With poor planting conditions in Autumn followed by a Spring drought and more recent heavy rains, the UK is facing a tough harvest. However, the challenges don’t end once grain is safely stored – uncontrolled temperature and moisture levels can lead to pests and mould. Unfortunately, accurately monitoring the condition of stored grain is fraught with difficulty, contributing to global post-harvest grain losses of more than 20%.
Step forward the UK Government’s official innovation agency, Innovate UK, which has provided £250,000 in funding for a project that aims to tackle the problem. It sees technology start-up Crover Ltd, Agri-EPI Centre and East of Scotland Farmers join together to develop the first robot able to safely sample grain bulks at various depths and while still in storage, where existing methods cannot.
Each one of the robotic devices, called the ‘Crover’, is expected to be able to save a total of 380 tonnes of grain (wheat and barley) every year. Until now, current grain solutions could only reach near the surface, posing a safety hazard to operators collecting the samples. However, Crover’s remote probing device is able to autonomously collect samples throughout the whole silo/shed providing early detection of potential spoilage to enable steps to be taken to reduce losses and maintain quality.
The ‘grainbot’ will now be trialled over the next 18 months at the East of Scotland Farmers co-operative in Perth & Kinross, at a farm in Northumberland and within Agri-EPI’s network of partner farms.
“Post-harvest losses have serious financial impacts for cereal storage sites such as farms, grain merchants, millers and breweries,” said Lorenzo Conti, Crover’s managing director. “But they also have significant social and environmental consequences, which are becoming ever more even more pressing due to threats such as increasing global food demand, intense price volatility, and harvest unpredictability due to climate change. Four and a half billion people per year are exposed to dangerous mycotoxins from grain moulds which contaminate 25% of the world’s food supply. The carbon footprint from cereal storage losses equates to 6% of global greenhouse gas emissions from food waste.”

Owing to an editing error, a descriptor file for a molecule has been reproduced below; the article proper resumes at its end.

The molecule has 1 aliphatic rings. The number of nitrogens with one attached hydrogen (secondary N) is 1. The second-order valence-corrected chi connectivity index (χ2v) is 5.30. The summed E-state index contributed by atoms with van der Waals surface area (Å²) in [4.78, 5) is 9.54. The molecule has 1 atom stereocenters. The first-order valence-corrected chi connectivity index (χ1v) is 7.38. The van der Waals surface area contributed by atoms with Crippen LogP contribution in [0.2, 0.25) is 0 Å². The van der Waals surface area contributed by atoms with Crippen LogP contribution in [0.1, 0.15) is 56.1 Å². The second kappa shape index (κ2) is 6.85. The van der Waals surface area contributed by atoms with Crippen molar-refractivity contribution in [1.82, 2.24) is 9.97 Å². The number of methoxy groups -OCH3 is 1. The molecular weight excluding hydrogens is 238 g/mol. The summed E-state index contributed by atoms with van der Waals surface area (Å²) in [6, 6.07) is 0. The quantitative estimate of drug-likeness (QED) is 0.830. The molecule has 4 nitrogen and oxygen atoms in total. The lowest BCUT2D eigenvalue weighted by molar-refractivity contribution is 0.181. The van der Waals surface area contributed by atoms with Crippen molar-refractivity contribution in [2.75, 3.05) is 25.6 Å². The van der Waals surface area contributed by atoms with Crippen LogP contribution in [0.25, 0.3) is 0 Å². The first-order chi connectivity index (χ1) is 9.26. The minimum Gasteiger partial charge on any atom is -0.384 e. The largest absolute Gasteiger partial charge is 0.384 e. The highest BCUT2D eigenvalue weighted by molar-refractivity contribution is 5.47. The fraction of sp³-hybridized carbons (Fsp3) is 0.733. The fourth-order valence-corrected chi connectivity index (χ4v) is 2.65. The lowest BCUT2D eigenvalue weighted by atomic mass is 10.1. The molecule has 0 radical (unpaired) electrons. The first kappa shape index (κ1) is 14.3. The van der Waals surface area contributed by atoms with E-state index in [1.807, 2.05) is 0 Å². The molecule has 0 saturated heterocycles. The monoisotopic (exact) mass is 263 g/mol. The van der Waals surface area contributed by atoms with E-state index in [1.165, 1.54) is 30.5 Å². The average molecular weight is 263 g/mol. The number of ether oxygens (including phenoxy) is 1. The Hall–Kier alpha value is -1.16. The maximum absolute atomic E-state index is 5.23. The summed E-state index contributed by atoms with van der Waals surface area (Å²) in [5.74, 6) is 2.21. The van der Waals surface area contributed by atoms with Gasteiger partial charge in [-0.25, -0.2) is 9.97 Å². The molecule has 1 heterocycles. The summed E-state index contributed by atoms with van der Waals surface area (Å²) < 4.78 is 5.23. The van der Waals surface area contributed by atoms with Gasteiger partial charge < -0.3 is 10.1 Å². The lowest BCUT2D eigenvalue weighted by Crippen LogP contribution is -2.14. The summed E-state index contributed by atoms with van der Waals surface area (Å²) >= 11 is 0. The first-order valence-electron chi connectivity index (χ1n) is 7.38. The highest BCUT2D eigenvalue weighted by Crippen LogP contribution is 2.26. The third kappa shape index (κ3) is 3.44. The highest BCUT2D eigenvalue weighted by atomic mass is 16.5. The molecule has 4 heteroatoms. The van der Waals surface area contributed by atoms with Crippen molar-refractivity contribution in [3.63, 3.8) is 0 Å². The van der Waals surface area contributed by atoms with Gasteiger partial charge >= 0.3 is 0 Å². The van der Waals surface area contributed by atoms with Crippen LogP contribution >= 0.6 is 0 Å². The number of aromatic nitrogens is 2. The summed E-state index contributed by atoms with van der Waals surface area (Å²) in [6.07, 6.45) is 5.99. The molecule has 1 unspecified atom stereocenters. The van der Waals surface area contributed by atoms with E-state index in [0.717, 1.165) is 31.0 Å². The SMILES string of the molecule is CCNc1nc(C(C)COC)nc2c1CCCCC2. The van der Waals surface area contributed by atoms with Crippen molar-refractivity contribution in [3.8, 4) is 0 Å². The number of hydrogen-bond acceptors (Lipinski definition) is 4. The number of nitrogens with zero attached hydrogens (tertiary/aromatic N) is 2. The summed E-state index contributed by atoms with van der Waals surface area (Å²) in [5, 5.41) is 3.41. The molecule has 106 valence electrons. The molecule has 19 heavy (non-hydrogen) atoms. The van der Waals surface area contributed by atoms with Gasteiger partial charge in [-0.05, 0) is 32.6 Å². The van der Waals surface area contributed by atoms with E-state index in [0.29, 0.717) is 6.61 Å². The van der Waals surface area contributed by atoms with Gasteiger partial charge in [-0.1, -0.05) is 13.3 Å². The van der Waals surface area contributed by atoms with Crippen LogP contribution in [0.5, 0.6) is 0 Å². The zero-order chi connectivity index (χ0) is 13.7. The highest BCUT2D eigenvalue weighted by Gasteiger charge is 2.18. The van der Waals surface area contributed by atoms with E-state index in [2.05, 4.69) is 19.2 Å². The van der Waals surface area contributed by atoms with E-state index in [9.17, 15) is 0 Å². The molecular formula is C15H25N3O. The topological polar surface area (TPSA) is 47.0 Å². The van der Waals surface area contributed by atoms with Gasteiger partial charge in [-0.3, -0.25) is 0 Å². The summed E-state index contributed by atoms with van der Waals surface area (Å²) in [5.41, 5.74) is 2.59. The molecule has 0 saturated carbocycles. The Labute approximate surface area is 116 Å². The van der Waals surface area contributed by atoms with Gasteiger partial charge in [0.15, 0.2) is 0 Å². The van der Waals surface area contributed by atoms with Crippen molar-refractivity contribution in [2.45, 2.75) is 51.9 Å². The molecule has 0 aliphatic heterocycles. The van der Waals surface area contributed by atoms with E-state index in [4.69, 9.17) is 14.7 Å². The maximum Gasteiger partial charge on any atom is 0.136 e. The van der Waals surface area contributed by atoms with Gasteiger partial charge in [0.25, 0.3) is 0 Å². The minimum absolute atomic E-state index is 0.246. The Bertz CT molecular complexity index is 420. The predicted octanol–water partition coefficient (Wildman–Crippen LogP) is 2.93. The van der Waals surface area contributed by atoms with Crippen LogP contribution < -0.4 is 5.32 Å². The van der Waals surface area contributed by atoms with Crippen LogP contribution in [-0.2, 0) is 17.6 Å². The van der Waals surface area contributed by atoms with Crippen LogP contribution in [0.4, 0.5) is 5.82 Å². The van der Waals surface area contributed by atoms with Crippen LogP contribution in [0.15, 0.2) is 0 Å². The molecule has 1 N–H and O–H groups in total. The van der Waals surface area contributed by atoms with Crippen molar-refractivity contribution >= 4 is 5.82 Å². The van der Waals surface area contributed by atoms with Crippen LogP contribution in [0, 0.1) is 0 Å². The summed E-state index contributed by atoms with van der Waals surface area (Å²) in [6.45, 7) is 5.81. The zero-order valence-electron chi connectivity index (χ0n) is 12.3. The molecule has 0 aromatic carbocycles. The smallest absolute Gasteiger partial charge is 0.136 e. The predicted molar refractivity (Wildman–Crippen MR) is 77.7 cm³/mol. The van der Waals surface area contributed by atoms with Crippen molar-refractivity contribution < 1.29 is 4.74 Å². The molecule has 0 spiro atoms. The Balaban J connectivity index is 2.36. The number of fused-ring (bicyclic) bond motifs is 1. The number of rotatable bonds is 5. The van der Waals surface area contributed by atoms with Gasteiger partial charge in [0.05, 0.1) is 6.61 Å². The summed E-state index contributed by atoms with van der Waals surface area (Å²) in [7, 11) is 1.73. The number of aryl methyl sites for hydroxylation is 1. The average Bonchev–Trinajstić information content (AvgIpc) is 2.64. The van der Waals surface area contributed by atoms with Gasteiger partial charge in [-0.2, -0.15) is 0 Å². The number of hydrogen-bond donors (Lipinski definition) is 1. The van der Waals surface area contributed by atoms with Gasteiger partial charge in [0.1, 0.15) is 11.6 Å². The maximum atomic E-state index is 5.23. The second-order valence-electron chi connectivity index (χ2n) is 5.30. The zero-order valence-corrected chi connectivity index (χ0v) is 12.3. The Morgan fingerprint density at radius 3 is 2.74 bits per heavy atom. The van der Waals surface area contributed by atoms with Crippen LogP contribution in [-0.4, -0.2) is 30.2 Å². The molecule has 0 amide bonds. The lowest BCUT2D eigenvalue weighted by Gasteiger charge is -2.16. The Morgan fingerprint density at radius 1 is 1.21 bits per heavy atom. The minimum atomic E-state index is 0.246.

According to Conti, the patented technology behind the Crover robot allows it to fluently ‘swim’ through bulk solids, such as cereals and grains, monitoring their condition while they are still in storage and without leaving any grain unchecked. “Our aim is to improve grain storage systems, helping to build the resilience of the grain supply chain and the wider global food system.”
“Cereal grains are the basis of staple food, yet post-harvest losses during long-term storage are significant and high,” added Dave Ross, chief executive of Agri-EPI Centre. “Through this new and very exciting collaboration, the partners will blend their technological and industry expertise to investigate how the Crover can respond to that challenge by working effectively in commercial grain storage sites, with potentially huge benefits to the agri-food industry and wider society.”
“We have a special interest in obtaining representative samples from silos and stores full of malting barley, so that we can accurately assess their recovery from dormancy before being dispatched to maltster customers,” noted Robin Barron, general manager of East of Scotland Farmers.
Ian Cox, Innovate UK’s Agri-tech Centre policy lead, concluded: “Innovate UK is pleased to have been able to support this innovative and exciting project. It has the potential to deliver significant impact in terms of improving food safety and security as well as helping to reduce global greenhouse gas emissions.”